The Genesis story is much different.  According to Genesis, it is really not God who destroys humanity, but humanity itself.  We are killing each other right and left.  According to Genesis 6:5, “The Lord saw that the wickedness of humankind was great in the earth, and that every inclination of the thoughts of their hearts was only evil continually.”  The flood is understood to be Yahweh’s effort to save humanity, not destroy it.  Yahweh is acting to save us from ourselves!  Preserving Noah and his family alive is not against the intention of the divine, but very much God’s intention because Noah is seen as the only one who hadn’t corrupted himself.

At the end of the story, Yahweh is sad about creating the flood, but not because there’s no one to make sacrifices and feed him.  Rather, the reason Yahweh is sad is because Yahweh clearly sees that even after preserving the most righteous human in all the earth, humanity is still going to fail and fall over and over again.  In other words, the flood didn’t solve our basic issue.  Rather than choosing to wipe out humanity altogether in response, or do like the Babylonian gods did by causing barrenness and still-births, Yahweh repeats the blessing from Genesis 1, telling Noah and his family to “be fruitful and multiply.”  Yahweh decides that even with our sin, we are worth loving and preserving.  So instead of wiping us out or limiting our population, Yahweh encourages humans to fill the earth and sets the rainbow in the sky as a sign of Yahweh’s covenant with humanity never again to bring the floodwaters upon the earth.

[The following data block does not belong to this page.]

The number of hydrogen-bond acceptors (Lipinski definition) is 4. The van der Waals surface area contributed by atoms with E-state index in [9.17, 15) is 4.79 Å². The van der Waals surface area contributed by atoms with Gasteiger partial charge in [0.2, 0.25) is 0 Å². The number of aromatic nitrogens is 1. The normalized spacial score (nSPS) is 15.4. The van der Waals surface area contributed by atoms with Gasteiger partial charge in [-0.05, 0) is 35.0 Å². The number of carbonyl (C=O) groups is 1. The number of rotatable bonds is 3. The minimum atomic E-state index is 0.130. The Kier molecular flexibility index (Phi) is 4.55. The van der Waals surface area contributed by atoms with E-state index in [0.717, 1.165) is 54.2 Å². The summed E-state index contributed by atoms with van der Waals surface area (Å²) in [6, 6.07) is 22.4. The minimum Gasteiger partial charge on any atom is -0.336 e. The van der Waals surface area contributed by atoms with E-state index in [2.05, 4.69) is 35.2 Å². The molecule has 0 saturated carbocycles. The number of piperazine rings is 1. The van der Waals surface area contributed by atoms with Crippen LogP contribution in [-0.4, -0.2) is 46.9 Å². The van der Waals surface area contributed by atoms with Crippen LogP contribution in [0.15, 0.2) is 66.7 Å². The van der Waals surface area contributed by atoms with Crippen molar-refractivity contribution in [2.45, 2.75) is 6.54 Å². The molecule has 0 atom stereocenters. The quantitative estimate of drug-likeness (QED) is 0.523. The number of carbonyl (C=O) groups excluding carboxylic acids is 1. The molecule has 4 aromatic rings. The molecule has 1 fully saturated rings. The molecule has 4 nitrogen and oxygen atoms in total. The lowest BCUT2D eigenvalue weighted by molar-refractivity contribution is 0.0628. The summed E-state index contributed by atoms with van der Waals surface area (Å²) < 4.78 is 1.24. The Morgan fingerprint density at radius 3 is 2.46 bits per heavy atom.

So now, what accounts for all these similarities and differences between the Hebrew story and the Babylonian one?

The way I read the situation is that the Hebrews accepted the Babylonian belief that there was a great flood in ancient times that covered the earth, but that they did not accept the Babylonian explanation for it.  Like the Babylonians, they could find shells in places far from water, and the Babylonian account was so old, and so continually repeated, that the Hebrews likely accepted the flood as “fact.”  But what they could not accept as fact was how the Divine is depicted.  In their lived experience, they knew Yahweh to be a God of great love and compassion, who loves humanity dearly.